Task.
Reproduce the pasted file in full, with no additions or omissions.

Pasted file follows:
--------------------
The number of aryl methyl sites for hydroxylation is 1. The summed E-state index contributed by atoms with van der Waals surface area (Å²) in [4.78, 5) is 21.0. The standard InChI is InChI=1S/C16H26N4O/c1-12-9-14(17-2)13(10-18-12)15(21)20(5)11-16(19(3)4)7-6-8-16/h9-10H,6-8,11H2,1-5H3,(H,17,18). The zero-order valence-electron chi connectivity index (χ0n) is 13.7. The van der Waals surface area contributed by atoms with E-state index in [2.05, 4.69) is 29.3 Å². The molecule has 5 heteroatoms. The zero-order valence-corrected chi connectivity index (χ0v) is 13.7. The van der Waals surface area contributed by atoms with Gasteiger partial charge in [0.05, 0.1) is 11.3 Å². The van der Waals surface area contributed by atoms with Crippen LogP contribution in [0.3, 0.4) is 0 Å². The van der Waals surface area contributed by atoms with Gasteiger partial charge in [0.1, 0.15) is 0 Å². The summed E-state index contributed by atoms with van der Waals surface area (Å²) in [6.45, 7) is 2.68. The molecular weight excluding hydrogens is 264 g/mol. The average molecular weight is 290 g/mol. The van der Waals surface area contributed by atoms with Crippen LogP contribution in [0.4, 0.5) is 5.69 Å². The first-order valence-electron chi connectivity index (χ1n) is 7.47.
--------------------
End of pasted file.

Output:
The number of aryl methyl sites for hydroxylation is 1. The summed E-state index contributed by atoms with van der Waals surface area (Å²) in [4.78, 5) is 21.0. The standard InChI is InChI=1S/C16H26N4O/c1-12-9-14(17-2)13(10-18-12)15(21)20(5)11-16(19(3)4)7-6-8-16/h9-10H,6-8,11H2,1-5H3,(H,17,18). The zero-order valence-electron chi connectivity index (χ0n) is 13.7. The van der Waals surface area contributed by atoms with E-state index in [2.05, 4.69) is 29.3 Å². The molecule has 5 heteroatoms. The zero-order valence-corrected chi connectivity index (χ0v) is 13.7. The van der Waals surface area contributed by atoms with Gasteiger partial charge in [0.05, 0.1) is 11.3 Å². The van der Waals surface area contributed by atoms with Crippen LogP contribution in [0.3, 0.4) is 0 Å². The van der Waals surface area contributed by atoms with Gasteiger partial charge in [0.1, 0.15) is 0 Å². The summed E-state index contributed by atoms with van der Waals surface area (Å²) in [6.45, 7) is 2.68. The molecular weight excluding hydrogens is 264 g/mol. The average molecular weight is 290 g/mol. The van der Waals surface area contributed by atoms with Crippen LogP contribution in [0.4, 0.5) is 5.69 Å². The first-order valence-electron chi connectivity index (χ1n) is 7.47.